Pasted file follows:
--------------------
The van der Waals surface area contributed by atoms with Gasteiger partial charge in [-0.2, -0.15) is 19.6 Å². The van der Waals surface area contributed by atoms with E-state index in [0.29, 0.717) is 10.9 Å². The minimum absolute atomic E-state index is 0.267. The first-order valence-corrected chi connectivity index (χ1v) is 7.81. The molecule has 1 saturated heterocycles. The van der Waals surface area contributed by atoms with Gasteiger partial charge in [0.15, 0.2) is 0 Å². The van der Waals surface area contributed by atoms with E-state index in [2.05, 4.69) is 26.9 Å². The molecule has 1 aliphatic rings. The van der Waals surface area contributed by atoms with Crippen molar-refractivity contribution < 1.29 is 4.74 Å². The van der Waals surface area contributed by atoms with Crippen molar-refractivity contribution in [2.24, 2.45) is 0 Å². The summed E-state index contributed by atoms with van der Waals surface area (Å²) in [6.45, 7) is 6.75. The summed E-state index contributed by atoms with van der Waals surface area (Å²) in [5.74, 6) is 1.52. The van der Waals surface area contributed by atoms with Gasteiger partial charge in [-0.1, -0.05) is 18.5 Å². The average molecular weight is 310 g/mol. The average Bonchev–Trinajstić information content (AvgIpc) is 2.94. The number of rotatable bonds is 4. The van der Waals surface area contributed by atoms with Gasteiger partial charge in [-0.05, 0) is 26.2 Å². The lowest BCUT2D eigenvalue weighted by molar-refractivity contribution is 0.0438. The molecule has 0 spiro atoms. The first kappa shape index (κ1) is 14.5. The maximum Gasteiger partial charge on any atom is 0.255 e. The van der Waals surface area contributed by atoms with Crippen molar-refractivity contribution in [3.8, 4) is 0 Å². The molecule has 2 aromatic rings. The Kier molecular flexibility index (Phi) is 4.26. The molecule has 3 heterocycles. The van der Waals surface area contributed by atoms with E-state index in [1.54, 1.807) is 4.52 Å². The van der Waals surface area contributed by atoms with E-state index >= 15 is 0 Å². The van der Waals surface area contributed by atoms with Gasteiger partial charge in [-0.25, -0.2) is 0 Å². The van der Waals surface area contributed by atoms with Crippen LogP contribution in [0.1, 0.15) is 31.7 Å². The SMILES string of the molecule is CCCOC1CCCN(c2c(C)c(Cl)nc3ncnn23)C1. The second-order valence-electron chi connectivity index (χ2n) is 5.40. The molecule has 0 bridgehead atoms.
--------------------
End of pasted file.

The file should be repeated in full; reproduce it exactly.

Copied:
The van der Waals surface area contributed by atoms with Gasteiger partial charge in [-0.2, -0.15) is 19.6 Å². The van der Waals surface area contributed by atoms with E-state index in [0.29, 0.717) is 10.9 Å². The minimum absolute atomic E-state index is 0.267. The first-order valence-corrected chi connectivity index (χ1v) is 7.81. The molecule has 1 saturated heterocycles. The van der Waals surface area contributed by atoms with Gasteiger partial charge in [0.15, 0.2) is 0 Å². The van der Waals surface area contributed by atoms with E-state index in [2.05, 4.69) is 26.9 Å². The molecule has 1 aliphatic rings. The van der Waals surface area contributed by atoms with Crippen molar-refractivity contribution < 1.29 is 4.74 Å². The van der Waals surface area contributed by atoms with Crippen molar-refractivity contribution in [2.24, 2.45) is 0 Å². The summed E-state index contributed by atoms with van der Waals surface area (Å²) in [6.45, 7) is 6.75. The summed E-state index contributed by atoms with van der Waals surface area (Å²) in [5.74, 6) is 1.52. The van der Waals surface area contributed by atoms with Gasteiger partial charge in [-0.1, -0.05) is 18.5 Å². The average molecular weight is 310 g/mol. The average Bonchev–Trinajstić information content (AvgIpc) is 2.94. The number of rotatable bonds is 4. The van der Waals surface area contributed by atoms with Gasteiger partial charge in [-0.05, 0) is 26.2 Å². The lowest BCUT2D eigenvalue weighted by molar-refractivity contribution is 0.0438. The molecule has 0 spiro atoms. The first kappa shape index (κ1) is 14.5. The maximum Gasteiger partial charge on any atom is 0.255 e. The van der Waals surface area contributed by atoms with Crippen molar-refractivity contribution in [3.8, 4) is 0 Å². The molecule has 2 aromatic rings. The Kier molecular flexibility index (Phi) is 4.26. The molecule has 3 heterocycles. The van der Waals surface area contributed by atoms with E-state index in [1.54, 1.807) is 4.52 Å². The van der Waals surface area contributed by atoms with E-state index >= 15 is 0 Å². The van der Waals surface area contributed by atoms with Gasteiger partial charge in [-0.25, -0.2) is 0 Å². The van der Waals surface area contributed by atoms with Crippen LogP contribution in [0.1, 0.15) is 31.7 Å². The SMILES string of the molecule is CCCOC1CCCN(c2c(C)c(Cl)nc3ncnn23)C1. The second-order valence-electron chi connectivity index (χ2n) is 5.40. The molecule has 0 bridgehead atoms.